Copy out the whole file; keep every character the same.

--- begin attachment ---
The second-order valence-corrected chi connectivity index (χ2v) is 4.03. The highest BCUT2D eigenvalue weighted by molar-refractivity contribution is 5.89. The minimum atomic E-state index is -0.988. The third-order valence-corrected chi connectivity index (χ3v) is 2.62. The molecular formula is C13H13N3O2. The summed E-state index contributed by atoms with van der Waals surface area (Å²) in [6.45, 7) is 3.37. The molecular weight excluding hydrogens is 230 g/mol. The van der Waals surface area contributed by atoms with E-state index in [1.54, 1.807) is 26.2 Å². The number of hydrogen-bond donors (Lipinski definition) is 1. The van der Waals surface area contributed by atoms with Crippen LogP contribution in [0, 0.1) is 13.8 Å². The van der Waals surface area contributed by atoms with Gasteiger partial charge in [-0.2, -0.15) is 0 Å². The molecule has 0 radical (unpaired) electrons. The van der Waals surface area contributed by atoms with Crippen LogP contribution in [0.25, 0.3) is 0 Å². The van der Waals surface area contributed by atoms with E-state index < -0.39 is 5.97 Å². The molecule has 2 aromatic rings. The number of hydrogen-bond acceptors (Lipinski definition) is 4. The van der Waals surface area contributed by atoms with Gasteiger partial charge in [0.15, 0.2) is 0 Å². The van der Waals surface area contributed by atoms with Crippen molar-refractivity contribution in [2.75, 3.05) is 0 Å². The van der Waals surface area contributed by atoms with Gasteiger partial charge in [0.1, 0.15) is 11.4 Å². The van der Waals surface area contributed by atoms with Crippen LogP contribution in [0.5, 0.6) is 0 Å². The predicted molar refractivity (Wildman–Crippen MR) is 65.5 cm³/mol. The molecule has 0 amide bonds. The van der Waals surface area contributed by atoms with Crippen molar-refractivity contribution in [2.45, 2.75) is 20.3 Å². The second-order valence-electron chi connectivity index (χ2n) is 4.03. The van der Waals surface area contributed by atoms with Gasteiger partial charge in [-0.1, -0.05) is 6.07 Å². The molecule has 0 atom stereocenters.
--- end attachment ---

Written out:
The second-order valence-corrected chi connectivity index (χ2v) is 4.03. The highest BCUT2D eigenvalue weighted by molar-refractivity contribution is 5.89. The minimum atomic E-state index is -0.988. The third-order valence-corrected chi connectivity index (χ3v) is 2.62. The molecular formula is C13H13N3O2. The summed E-state index contributed by atoms with van der Waals surface area (Å²) in [6.45, 7) is 3.37. The molecular weight excluding hydrogens is 230 g/mol. The van der Waals surface area contributed by atoms with E-state index in [1.54, 1.807) is 26.2 Å². The number of hydrogen-bond donors (Lipinski definition) is 1. The van der Waals surface area contributed by atoms with Crippen LogP contribution in [0, 0.1) is 13.8 Å². The van der Waals surface area contributed by atoms with Gasteiger partial charge in [-0.2, -0.15) is 0 Å². The molecule has 0 radical (unpaired) electrons. The van der Waals surface area contributed by atoms with Crippen LogP contribution in [0.25, 0.3) is 0 Å². The van der Waals surface area contributed by atoms with E-state index < -0.39 is 5.97 Å². The molecule has 2 aromatic rings. The number of hydrogen-bond acceptors (Lipinski definition) is 4. The van der Waals surface area contributed by atoms with Gasteiger partial charge in [0.15, 0.2) is 0 Å². The van der Waals surface area contributed by atoms with Crippen molar-refractivity contribution in [2.75, 3.05) is 0 Å². The van der Waals surface area contributed by atoms with Gasteiger partial charge in [0.1, 0.15) is 11.4 Å². The van der Waals surface area contributed by atoms with Crippen LogP contribution in [0.5, 0.6) is 0 Å². The predicted molar refractivity (Wildman–Crippen MR) is 65.5 cm³/mol. The molecule has 0 amide bonds. The van der Waals surface area contributed by atoms with Crippen molar-refractivity contribution in [2.45, 2.75) is 20.3 Å². The second-order valence-electron chi connectivity index (χ2n) is 4.03. The van der Waals surface area contributed by atoms with Gasteiger partial charge in [-0.1, -0.05) is 6.07 Å². The molecule has 0 atom stereocenters.